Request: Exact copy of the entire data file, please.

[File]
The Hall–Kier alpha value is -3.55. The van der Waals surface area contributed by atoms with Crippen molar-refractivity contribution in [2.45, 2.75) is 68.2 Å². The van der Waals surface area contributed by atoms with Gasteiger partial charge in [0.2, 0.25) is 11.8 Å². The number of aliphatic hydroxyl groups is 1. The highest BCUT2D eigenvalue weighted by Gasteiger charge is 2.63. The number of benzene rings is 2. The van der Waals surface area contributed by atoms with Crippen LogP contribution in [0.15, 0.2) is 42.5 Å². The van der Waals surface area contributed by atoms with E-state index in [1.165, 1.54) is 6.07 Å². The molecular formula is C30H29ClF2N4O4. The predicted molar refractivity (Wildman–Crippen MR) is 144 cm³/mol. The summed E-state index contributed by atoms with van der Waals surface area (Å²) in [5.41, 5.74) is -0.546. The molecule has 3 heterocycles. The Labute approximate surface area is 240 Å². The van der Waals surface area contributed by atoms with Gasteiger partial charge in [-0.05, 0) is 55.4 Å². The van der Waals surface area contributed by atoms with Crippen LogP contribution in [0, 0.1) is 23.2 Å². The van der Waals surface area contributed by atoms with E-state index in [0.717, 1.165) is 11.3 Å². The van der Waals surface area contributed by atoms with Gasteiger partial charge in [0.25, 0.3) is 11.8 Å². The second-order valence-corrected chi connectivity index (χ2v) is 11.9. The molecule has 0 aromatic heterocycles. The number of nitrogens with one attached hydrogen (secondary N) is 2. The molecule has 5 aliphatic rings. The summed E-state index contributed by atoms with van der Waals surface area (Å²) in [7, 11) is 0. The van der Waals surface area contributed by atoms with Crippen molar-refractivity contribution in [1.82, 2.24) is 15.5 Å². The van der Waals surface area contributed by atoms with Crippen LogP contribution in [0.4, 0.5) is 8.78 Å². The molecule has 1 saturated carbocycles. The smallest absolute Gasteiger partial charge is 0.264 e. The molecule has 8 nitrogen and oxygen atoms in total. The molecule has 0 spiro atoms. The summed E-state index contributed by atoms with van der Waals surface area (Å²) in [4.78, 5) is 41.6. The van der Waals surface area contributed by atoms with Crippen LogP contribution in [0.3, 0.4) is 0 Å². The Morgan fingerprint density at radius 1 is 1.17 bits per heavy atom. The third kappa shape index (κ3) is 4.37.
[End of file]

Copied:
The Hall–Kier alpha value is -3.55. The van der Waals surface area contributed by atoms with Crippen molar-refractivity contribution in [2.45, 2.75) is 68.2 Å². The van der Waals surface area contributed by atoms with Gasteiger partial charge in [0.2, 0.25) is 11.8 Å². The number of aliphatic hydroxyl groups is 1. The highest BCUT2D eigenvalue weighted by Gasteiger charge is 2.63. The number of benzene rings is 2. The van der Waals surface area contributed by atoms with Crippen LogP contribution in [0.15, 0.2) is 42.5 Å². The van der Waals surface area contributed by atoms with E-state index in [1.165, 1.54) is 6.07 Å². The molecular formula is C30H29ClF2N4O4. The predicted molar refractivity (Wildman–Crippen MR) is 144 cm³/mol. The summed E-state index contributed by atoms with van der Waals surface area (Å²) in [5.41, 5.74) is -0.546. The molecule has 3 heterocycles. The Labute approximate surface area is 240 Å². The van der Waals surface area contributed by atoms with Gasteiger partial charge in [-0.05, 0) is 55.4 Å². The van der Waals surface area contributed by atoms with Crippen LogP contribution in [0, 0.1) is 23.2 Å². The van der Waals surface area contributed by atoms with E-state index in [0.717, 1.165) is 11.3 Å². The van der Waals surface area contributed by atoms with Gasteiger partial charge in [0.25, 0.3) is 11.8 Å². The second-order valence-corrected chi connectivity index (χ2v) is 11.9. The molecule has 0 aromatic heterocycles. The number of nitrogens with one attached hydrogen (secondary N) is 2. The molecule has 5 aliphatic rings. The summed E-state index contributed by atoms with van der Waals surface area (Å²) in [7, 11) is 0. The van der Waals surface area contributed by atoms with Crippen molar-refractivity contribution in [1.82, 2.24) is 15.5 Å². The van der Waals surface area contributed by atoms with Crippen LogP contribution in [0.4, 0.5) is 8.78 Å². The molecule has 1 saturated carbocycles. The smallest absolute Gasteiger partial charge is 0.264 e. The molecule has 8 nitrogen and oxygen atoms in total. The molecule has 0 spiro atoms. The summed E-state index contributed by atoms with van der Waals surface area (Å²) in [4.78, 5) is 41.6. The van der Waals surface area contributed by atoms with Crippen LogP contribution in [0.3, 0.4) is 0 Å². The Morgan fingerprint density at radius 1 is 1.17 bits per heavy atom. The third kappa shape index (κ3) is 4.37.